Hackberry Pi

Installing Kali Linux on a Raspberry Pi

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If you haven’t used, Kali Linux is an excellent tool for penetration testing. It’s widely used by Information Security experts and can help determine vulnerabilities in your environment. You do need to know how to use all the tools that come pre-installed in order for you to test the environment, but I will definitely post about some of these at another time. Today, I am just looking at installing Kali Linux Distro on a Raspberry Pi.

I know what some of you are thinking, why would you install this on a Raspberry Pi, why not install it on a desktop or laptop? I’m glad you asked. Having Kali Linux on a Raspberry Pi can make it ultra portable, a very lightweight operating system, a great tool in the bag of tricks, and very interchangeable. Having the Raspberry Pi is so convenient, you can take it to any location and plug in and start using. Because Kali Linux  distro is smaller and doesn’t include all the bells and whistles that normal operating systems use, it runs incredibly well on a Raspberry Pi, and it’s very widely supported. It is also nice to have as an extra tool in the bag when testing environments. finally its interchangeable, as in you can switch the Micro SD card with some other install of Linux or a different OS (Raspbian or Ubuntu or even IoT Windows).

Before we begin, I want to recommend that you do not do this on a work network, as most organizations that have any type of information security network, will automatically become suspicious of you downloading Kali Linux. Remember, technically, this operating system is used for hacking, finding vulnerabilities, and exploiting weaknesses in an organizational environment. You will want to do this at home or in a allowed classroom setting (in other words: get permission if you are not sure). Disclaimer: I am not responsible for what anyone does with the information I am providing, nor do I take responsibility if your organization takes action upon you for using, installing, executing on your work, home or any other environment. Please use responsibly.

First, you want to start out you want to download the .img file from the kali linux arm image from https://www.offensive-security.com/kali-linux-arm-images/

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Depending on what version of raspberry pi you have, will dictate which Kali Linux distro to install. It will start out downloading .torrent file. This will take moments to download. While that is going I would recommend downloading bittorrent or some other torrent downloader to get the image file. 

Once the download is finished it will still not be an image (.img) file just yet. It will be a .xyz file. You will want to download 7-zip (https://www.7-zip.org/) to convert the .xyz file to a .img file. 

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Once you convert this file, then you are ready to install on the Micro SD card. Make sure you have belenaEtcher (https://www.balena.io/etcher/) on your PC and plug in your Micro SD card. Verify that the correct image is selected and that the correct disk is selected.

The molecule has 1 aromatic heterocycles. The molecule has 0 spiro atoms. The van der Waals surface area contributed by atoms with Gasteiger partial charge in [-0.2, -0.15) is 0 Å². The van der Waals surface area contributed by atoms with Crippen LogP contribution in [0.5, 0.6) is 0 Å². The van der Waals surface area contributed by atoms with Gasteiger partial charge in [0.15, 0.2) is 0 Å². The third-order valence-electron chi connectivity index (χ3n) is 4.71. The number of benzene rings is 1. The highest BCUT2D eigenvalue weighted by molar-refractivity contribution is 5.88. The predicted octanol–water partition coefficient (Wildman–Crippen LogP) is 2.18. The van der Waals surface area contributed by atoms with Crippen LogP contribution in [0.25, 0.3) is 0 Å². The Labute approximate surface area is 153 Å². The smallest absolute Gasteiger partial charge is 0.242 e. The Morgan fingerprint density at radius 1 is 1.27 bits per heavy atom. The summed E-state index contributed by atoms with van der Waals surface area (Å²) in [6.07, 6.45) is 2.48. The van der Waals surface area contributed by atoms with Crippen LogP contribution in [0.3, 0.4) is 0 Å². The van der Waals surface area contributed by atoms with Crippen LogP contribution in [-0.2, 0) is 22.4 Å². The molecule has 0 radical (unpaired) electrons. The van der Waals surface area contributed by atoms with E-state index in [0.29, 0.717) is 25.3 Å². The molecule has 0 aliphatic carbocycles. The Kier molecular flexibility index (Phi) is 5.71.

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Then select Flash! It will immediately start reimaging the Micro SD card with Kali Linux. Once this is completed, you will remove the Micro SD card and plug it into your Raspberry Pi. You should see the following screen:

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If you don’t see that, you may need to restart from the beginning, and re-try to install on the SD card. 

Once inside Kali Linux it will look like this:

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I hope you enjoy learning about Kali Linux as I have. It really can be a great tool for any Information Security Engineer looking to find vulnerabilities and learn about Digital Forensics. 

Fixing Kali Linux Raspberry Pi clock issue:

Install ntpdate:
sudo apt-get install ntpdate
know your local ntp server:
ntpdate 0.north-america.pool.ntp.org
create a folder in root and call it scripts
type: cd scripts
type: nano start.sh
add the following command:
sudo ntpdate 0.north-america.pool.ntp.org
ctrl c to exit, select y for yes,  and press enter to keep name as is.
type: cd ~
cd /etc/
nano crontab
on the last line type:
@reboot /root/scripts/start.sh

(Whatever you do DON’T add a script for trying to automate apt-get updates/upgrades/autoremove. It will cause issues in Raspberry pi and will prevent you from logging in remotely or through ssh. If you try this you will have to log in manually and remove the script for this… you have been warned.)

ctrl c to exit, select y for yes,  and press enter to keep name as is.

verify that it works by reboot now command.

Display Settings and Ethernet port issue:

When I installed on Raspberry Pi 4 I noticed there was an issue with my network Ethernet cable connection. It was receiving IPv6 but not IPv4. I checked the Ethernet Network and it showed device not managed. I ran the following:

sudo nano /etc/NetworkManager/NetworkManager.conf

and changed the False to true as shown below:

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Note: Usually, you will want to run  sudo service network-manager restart and reboot the Raspberry Pi but since we are configuring the display, we will wait until the end.

Lastly, to fix the screen, I had to go into the following:

sudo nano /boot/config.txt

Then removed the # from in front of the

disable_overscan=1;

While I did all that I ran:

sudo apt-get update

and 

sudo apt-get upgrade

Waiting for updates… Taking sooo long on slow network…

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Finally rebooting with:

sudo service network-manager restart
reboot

Testing now and, The screen and the Ethernet Port is working properly. 

-Dave (Cyber-Dad)

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